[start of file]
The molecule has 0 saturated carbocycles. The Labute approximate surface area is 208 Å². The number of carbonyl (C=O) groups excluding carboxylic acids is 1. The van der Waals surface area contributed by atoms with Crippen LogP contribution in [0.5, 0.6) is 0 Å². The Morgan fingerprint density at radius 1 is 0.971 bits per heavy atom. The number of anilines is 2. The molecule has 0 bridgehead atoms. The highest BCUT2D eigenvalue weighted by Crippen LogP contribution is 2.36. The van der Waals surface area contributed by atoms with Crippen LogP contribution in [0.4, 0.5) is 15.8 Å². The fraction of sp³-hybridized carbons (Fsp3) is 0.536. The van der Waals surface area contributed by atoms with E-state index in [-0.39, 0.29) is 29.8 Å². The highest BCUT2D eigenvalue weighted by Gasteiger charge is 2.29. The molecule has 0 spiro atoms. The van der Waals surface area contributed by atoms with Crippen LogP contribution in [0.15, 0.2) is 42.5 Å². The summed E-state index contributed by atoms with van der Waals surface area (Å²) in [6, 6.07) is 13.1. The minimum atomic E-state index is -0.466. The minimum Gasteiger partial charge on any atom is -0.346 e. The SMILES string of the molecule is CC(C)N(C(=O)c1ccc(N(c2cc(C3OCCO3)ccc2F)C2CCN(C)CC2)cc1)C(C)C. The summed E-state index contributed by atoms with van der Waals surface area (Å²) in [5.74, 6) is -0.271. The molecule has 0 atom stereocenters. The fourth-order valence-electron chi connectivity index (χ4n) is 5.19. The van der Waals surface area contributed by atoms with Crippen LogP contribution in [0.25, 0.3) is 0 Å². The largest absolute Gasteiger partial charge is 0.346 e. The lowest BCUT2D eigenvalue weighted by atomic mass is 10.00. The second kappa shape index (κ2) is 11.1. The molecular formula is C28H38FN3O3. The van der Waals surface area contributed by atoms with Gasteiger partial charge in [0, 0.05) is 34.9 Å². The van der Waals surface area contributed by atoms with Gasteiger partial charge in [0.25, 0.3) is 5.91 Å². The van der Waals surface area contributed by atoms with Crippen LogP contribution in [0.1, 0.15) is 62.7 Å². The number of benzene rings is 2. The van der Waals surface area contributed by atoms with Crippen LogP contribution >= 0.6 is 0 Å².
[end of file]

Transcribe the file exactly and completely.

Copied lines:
The molecule has 0 saturated carbocycles. The Labute approximate surface area is 208 Å². The number of carbonyl (C=O) groups excluding carboxylic acids is 1. The van der Waals surface area contributed by atoms with Crippen LogP contribution in [0.5, 0.6) is 0 Å². The Morgan fingerprint density at radius 1 is 0.971 bits per heavy atom. The number of anilines is 2. The molecule has 0 bridgehead atoms. The highest BCUT2D eigenvalue weighted by Crippen LogP contribution is 2.36. The van der Waals surface area contributed by atoms with Crippen LogP contribution in [0.4, 0.5) is 15.8 Å². The fraction of sp³-hybridized carbons (Fsp3) is 0.536. The van der Waals surface area contributed by atoms with E-state index in [-0.39, 0.29) is 29.8 Å². The highest BCUT2D eigenvalue weighted by Gasteiger charge is 2.29. The molecule has 0 spiro atoms. The van der Waals surface area contributed by atoms with Crippen LogP contribution in [0.15, 0.2) is 42.5 Å². The summed E-state index contributed by atoms with van der Waals surface area (Å²) in [6, 6.07) is 13.1. The minimum atomic E-state index is -0.466. The minimum Gasteiger partial charge on any atom is -0.346 e. The SMILES string of the molecule is CC(C)N(C(=O)c1ccc(N(c2cc(C3OCCO3)ccc2F)C2CCN(C)CC2)cc1)C(C)C. The summed E-state index contributed by atoms with van der Waals surface area (Å²) in [5.74, 6) is -0.271. The molecule has 0 atom stereocenters. The fourth-order valence-electron chi connectivity index (χ4n) is 5.19. The van der Waals surface area contributed by atoms with Crippen LogP contribution in [0.25, 0.3) is 0 Å². The largest absolute Gasteiger partial charge is 0.346 e. The lowest BCUT2D eigenvalue weighted by atomic mass is 10.00. The second kappa shape index (κ2) is 11.1. The molecular formula is C28H38FN3O3. The van der Waals surface area contributed by atoms with Gasteiger partial charge in [0, 0.05) is 34.9 Å². The van der Waals surface area contributed by atoms with Gasteiger partial charge in [0.25, 0.3) is 5.91 Å². The van der Waals surface area contributed by atoms with Crippen LogP contribution in [0.1, 0.15) is 62.7 Å². The number of benzene rings is 2. The van der Waals surface area contributed by atoms with Crippen LogP contribution >= 0.6 is 0 Å².